Without knowing who was doing the praying it almost looks like the subjects were doing the praying. Another bit of sloppy reporting.

  • “The authors concluded that the present study revealed that prayer can be used as a nonpharmacologic pain coping strategy in addition to pharmacologic intervention for this group of patients.”

    Correct.
    Prayer can indeed be used. But was there any useful effect on pain? Clearly, no.
    We are told the patients were ‘Muslim’, but to what extent did they ‘believe’ in the tenets of that religion?
    We need to know who did the praying, and to which or what deity or supernatural power. Presumably the one Muslims call Al Lah, but we need to be sure;
    and on what day of the week; and at what time; and… well we could go on ad infinitum.

    Prayer is a faith based activity and not susceptible to rational analysis.
    I pray that those of a religious disposition understand this.

    • @Richard

      Very good points all. Non-Muslims might argue that praying to the wrong god might have skewed the results negatively. Perhaps those who prayed were not staunch believers and their inclusion in this study was one of “going through the motions” for the benefit of the study. We don’t know.

      Various neuroimaging techniques have found, with some general coherence, brain function changes with spiritual and religious practices; and these have been noted as different from those associated with hypnosis, trance, and simple meditation practices.

      I’d be curious to know if anyone could give suggestions as to what exactly might constitute a placebo group in studies such as this one in EBCAM so as to make the findings more robust. Most religious people, after all, would know if what they were doing as study participants was a spiritual act or not; I’d think those who were given to perform something they didin’t identify as spiritual would intuitively realize that they were in the placebo group.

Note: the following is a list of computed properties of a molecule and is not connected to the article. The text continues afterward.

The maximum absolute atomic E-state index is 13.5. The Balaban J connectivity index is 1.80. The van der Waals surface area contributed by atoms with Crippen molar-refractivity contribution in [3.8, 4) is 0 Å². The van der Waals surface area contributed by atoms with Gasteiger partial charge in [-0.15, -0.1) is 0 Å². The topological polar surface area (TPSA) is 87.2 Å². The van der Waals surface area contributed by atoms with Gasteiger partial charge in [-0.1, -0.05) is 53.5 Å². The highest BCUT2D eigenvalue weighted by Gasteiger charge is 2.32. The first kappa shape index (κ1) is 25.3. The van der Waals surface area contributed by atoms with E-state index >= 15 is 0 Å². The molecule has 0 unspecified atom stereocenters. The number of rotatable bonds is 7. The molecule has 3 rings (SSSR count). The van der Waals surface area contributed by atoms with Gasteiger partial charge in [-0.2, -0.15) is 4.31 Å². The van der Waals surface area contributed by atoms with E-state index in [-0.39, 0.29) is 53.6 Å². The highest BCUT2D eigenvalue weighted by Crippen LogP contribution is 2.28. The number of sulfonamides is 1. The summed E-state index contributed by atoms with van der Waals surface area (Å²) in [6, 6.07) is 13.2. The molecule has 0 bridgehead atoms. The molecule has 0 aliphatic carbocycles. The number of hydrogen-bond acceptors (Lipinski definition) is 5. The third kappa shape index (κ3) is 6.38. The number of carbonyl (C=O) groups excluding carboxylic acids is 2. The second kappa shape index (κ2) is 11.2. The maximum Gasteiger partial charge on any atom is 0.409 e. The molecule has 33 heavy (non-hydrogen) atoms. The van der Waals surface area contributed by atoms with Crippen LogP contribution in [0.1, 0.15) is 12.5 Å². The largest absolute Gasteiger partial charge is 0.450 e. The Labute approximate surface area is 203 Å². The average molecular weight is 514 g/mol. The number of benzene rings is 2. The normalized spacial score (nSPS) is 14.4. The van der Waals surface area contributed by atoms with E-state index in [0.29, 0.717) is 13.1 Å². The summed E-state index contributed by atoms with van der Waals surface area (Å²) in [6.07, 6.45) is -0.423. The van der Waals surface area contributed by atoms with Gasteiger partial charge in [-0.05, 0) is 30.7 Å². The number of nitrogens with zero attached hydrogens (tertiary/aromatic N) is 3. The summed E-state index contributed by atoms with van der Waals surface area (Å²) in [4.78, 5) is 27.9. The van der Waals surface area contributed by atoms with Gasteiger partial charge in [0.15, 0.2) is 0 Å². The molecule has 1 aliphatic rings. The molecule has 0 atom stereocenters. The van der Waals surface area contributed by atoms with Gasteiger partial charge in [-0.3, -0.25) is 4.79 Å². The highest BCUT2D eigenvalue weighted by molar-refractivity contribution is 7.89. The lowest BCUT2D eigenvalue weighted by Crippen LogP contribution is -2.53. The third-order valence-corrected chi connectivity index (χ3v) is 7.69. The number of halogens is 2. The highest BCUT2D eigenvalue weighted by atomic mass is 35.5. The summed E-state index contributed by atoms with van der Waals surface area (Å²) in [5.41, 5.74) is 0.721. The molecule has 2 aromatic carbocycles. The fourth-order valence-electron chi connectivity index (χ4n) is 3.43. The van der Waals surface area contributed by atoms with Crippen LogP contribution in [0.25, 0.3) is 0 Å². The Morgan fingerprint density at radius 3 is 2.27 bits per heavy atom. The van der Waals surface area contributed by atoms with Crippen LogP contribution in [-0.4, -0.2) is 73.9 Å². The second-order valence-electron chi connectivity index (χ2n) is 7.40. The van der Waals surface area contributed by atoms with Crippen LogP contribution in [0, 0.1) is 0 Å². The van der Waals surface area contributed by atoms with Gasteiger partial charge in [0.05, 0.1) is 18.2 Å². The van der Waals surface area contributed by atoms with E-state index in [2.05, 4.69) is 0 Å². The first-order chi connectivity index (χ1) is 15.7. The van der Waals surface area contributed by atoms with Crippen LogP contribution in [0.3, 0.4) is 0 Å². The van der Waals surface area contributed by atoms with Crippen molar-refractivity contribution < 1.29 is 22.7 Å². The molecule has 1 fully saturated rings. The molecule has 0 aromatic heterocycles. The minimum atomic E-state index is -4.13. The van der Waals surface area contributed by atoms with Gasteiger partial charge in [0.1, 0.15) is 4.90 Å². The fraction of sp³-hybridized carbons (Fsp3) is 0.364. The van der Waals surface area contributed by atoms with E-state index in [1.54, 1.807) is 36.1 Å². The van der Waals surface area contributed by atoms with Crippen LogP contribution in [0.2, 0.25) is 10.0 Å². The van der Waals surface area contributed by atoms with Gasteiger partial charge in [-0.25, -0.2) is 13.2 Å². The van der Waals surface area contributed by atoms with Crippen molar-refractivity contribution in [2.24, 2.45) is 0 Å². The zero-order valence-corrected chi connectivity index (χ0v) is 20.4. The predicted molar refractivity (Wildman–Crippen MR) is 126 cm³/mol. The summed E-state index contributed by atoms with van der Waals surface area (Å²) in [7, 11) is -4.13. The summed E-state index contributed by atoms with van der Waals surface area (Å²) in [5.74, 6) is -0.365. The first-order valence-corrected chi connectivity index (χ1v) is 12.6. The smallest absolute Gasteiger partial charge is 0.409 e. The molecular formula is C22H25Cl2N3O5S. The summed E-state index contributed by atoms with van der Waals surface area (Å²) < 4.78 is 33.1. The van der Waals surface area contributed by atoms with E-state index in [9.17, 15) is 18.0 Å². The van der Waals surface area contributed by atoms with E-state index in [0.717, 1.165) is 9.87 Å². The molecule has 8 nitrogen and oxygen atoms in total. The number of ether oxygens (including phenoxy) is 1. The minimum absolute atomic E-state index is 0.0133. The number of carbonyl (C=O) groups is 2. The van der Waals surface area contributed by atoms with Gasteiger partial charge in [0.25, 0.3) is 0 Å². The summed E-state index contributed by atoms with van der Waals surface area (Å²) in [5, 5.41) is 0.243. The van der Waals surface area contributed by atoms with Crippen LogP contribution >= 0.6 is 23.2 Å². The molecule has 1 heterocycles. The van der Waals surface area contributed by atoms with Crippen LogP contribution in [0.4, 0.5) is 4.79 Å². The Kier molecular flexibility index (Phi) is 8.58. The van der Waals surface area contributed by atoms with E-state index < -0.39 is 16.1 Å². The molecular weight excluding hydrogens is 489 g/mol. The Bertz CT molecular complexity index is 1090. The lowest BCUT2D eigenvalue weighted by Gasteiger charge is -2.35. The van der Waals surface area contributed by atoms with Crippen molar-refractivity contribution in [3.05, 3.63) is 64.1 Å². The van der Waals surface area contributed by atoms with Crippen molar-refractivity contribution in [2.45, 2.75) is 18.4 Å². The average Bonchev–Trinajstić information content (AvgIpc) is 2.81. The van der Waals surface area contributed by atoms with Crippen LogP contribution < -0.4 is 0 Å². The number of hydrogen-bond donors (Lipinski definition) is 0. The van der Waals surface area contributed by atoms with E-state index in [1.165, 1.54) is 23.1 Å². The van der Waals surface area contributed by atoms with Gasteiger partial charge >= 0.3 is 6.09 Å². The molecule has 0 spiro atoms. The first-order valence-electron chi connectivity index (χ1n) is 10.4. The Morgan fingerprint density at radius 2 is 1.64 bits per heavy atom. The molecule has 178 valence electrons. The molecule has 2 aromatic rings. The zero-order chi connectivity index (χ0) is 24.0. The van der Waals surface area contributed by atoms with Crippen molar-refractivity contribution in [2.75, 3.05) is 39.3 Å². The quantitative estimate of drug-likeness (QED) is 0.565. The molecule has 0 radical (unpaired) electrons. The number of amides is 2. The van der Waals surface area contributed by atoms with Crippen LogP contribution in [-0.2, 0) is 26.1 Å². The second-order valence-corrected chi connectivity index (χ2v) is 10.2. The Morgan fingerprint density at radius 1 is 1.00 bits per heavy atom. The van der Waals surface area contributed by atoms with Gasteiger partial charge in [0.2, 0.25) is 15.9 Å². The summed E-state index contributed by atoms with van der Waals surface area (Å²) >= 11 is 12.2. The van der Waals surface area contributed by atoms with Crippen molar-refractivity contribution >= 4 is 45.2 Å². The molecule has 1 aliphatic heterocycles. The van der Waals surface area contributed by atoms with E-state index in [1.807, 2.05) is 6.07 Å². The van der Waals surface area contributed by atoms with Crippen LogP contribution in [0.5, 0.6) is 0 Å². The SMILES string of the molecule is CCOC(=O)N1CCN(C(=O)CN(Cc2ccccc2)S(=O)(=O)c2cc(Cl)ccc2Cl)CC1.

• That graph does not seem to match the numerical data as reported in the abstract.
    Take a look at the bar for prayer+ after – should be 4.2 ± 2.3. If that bar is meant to represent interquartile range instead of +/- SD, then, um, maybe, but it’s still weird that it looks to be exactly the same range as the ‘before’. Same with control – the bars look to be exactly the same length for before and after. That’s very odd.

    “At the beginning of study and before intervention, the mean score of pain in patients in groups A and B were 5.7 ± 1.6 and 6.5 ± 1.9, respectively. According to results of independent t test, mean score of pain intensity at the beginning of study were similar between patients in 2 groups (P > .05). Three month after intervention, mean score of pain intensity decreased in patients in both groups. At this time, the mean scores of pain intensity were 5.4 ± 1.1 and 4.2 ± 2.3”

    • you are right, I suspect – it looks almost as though this paper has been fabricated. in which case, shame on the authors, reviewers, editors, publisher etc.

      • Those bars just don’t match anything in the text. Once you spot it, it’s blatant and shameful. Even if it’s honest error, it speaks volumes for their respect for (or knowledge of) stats and data handling, and casts doubt over the whole endeavour. Further doubt, I mean.

    • I noticed that the graph does not match the reported statistics. I also noticed that the graph is depicted with its data area currently selected (the eight blue dots on its axes).

  • I think prayers can improve certain symptoms of the sick people if praying is done by relatives/acquaintances who tend to behave in a way that increases sufferings of the patients. Of course, such prayers should be done as far as possible from the patients and, if possible, they should be accompanied by pilgrimage on foot.